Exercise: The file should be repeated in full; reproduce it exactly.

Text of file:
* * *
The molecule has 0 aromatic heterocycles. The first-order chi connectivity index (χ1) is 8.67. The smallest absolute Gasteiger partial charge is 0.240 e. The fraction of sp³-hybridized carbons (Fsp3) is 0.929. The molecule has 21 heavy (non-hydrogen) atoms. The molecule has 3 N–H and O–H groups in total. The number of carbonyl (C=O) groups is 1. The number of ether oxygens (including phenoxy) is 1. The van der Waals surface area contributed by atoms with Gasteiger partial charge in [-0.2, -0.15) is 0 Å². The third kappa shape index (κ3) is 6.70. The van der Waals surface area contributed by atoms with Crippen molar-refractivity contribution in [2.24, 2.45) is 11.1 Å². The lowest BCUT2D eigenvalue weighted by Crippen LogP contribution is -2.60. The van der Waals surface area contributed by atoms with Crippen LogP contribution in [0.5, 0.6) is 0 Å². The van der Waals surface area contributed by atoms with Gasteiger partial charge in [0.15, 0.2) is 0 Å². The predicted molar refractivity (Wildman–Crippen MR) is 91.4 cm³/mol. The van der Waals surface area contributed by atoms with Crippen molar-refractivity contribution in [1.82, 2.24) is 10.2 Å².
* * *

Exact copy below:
The molecule has 0 aromatic heterocycles. The first-order chi connectivity index (χ1) is 8.67. The smallest absolute Gasteiger partial charge is 0.240 e. The fraction of sp³-hybridized carbons (Fsp3) is 0.929. The molecule has 21 heavy (non-hydrogen) atoms. The molecule has 3 N–H and O–H groups in total. The number of carbonyl (C=O) groups is 1. The number of ether oxygens (including phenoxy) is 1. The van der Waals surface area contributed by atoms with Gasteiger partial charge in [-0.2, -0.15) is 0 Å². The third kappa shape index (κ3) is 6.70. The van der Waals surface area contributed by atoms with Crippen molar-refractivity contribution in [2.24, 2.45) is 11.1 Å². The lowest BCUT2D eigenvalue weighted by Crippen LogP contribution is -2.60. The van der Waals surface area contributed by atoms with Crippen LogP contribution in [0.5, 0.6) is 0 Å². The van der Waals surface area contributed by atoms with Gasteiger partial charge in [0.15, 0.2) is 0 Å². The predicted molar refractivity (Wildman–Crippen MR) is 91.4 cm³/mol. The van der Waals surface area contributed by atoms with Crippen molar-refractivity contribution in [1.82, 2.24) is 10.2 Å².